By: Julie E. McDaniel-Muldoon, PhD
A new school year brings the opportunity to renew and strengthen bullying prevention efforts. Before implementation, however, it is important to identify what is already in place and reflect on how effective these programs and strategies have been. This is especially important, as some of the traditional ways of approaching bullying prevention result in more damage to the school culture and to students themselves.
In 2016 the National Academies of Sciences released the report Preventing Bullying Through Science, Policy, and Practice that included “Nonrecommended Approaches” to bullying prevention. Despite no evidence of their positive effects and compelling reasons why they should be avoided, some of these bullying prevention approaches are still commonly found in schools and communities. Some of this misdirection in bullying prevention include zero tolerance, giving advice only, expecting bystanders to solve the problem, implementing piecemeal efforts, and implementing peer-only resolution.
First, zero tolerance policies and other harsh, punitive consequences are ineffective. Zero tolerance became a term to describe how states were responding to drug-related crimes in the United States in the 1980s (Skiba, 2000). Conventional wisdom at the time mistakenly argued that showing no tolerance for drug-related crimes, meaning no leniency and no second chances, would reduce drug use.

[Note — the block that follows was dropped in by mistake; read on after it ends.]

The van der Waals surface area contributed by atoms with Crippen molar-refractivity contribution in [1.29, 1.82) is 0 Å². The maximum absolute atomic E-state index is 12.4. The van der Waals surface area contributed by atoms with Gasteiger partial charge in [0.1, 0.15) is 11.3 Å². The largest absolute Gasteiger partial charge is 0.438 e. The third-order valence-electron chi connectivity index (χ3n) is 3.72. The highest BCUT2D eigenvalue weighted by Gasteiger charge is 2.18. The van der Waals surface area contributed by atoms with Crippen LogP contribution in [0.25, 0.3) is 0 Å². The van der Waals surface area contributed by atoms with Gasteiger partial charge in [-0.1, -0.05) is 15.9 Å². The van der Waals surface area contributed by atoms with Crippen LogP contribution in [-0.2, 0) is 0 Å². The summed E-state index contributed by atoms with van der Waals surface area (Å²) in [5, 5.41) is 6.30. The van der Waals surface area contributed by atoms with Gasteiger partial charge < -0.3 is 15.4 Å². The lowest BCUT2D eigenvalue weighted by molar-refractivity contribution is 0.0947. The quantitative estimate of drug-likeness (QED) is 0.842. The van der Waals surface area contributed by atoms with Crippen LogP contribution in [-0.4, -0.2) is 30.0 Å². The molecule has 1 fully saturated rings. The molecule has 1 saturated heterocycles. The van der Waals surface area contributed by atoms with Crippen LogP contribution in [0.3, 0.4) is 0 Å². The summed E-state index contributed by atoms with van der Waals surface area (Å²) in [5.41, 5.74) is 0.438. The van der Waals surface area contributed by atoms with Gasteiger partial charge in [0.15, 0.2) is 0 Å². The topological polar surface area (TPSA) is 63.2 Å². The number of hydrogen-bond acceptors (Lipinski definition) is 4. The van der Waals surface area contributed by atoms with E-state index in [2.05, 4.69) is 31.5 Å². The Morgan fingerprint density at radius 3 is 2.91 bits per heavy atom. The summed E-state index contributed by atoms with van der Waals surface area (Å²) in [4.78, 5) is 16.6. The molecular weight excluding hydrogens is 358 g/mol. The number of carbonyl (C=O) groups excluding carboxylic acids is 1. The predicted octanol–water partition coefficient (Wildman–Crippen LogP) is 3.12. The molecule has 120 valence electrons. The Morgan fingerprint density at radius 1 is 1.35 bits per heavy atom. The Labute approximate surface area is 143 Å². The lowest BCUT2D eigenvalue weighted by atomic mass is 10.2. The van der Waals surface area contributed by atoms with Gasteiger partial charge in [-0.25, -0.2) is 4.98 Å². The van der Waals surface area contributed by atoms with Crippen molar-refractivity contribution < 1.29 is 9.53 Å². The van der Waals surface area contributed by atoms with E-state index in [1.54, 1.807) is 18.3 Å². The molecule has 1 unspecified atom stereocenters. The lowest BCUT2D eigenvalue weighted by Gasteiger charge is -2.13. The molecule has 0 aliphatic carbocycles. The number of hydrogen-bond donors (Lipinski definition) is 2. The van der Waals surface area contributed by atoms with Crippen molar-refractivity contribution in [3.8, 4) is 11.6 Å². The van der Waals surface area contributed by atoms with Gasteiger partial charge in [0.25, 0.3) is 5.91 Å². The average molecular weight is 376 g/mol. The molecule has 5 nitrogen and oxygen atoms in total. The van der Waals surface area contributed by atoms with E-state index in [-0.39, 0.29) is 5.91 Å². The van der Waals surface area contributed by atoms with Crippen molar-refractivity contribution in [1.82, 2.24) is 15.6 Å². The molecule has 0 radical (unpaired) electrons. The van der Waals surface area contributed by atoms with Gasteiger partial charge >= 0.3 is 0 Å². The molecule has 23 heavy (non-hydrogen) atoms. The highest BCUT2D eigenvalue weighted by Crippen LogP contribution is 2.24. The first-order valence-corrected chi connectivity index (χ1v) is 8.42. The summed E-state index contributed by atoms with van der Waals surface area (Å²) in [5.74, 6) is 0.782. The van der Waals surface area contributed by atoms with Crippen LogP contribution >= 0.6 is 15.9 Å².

Educational policymakers began adopting a zero-tolerance stance for aggressive behavior in schools, and many schools adopted policies where students were expelled for involvement in any type of fighting. While zero-tolerance policies are ineffective and disproportionally affect students of color in general (ACLU, 2008), these types of harsh and punitive consequences are also ineffective in preventing bullying behavior. First, students who are expelled are denied the school experience altogether. This non-restorative approach ignores the need for belonging, damages the school community, and more. Furthermore, with this harsh approach, school staff might be reluctant to report students who need intervention, not exclusion and punishment. Students might also be reluctant to report bullying behavior, because of the fear of retaliation. Finally, no research supports “suspension and other exclusionary tactics” in preventing bullying; instead, evidence points to these responses as bringing “increased academic and behavioral problems” for young people engaging in bullying behavior (National Association of Sciences, Engineering, and Medicine, 2016, p. 221).
Giving advice only, another misdirection in bullying prevention, may be more harmful than doing nothing at all. Adults are the first line of response; and so, bullying must be addressed by adults first. They establish and enforce policies that address bullying behavior and should be the ones to intervene in a bullying situation.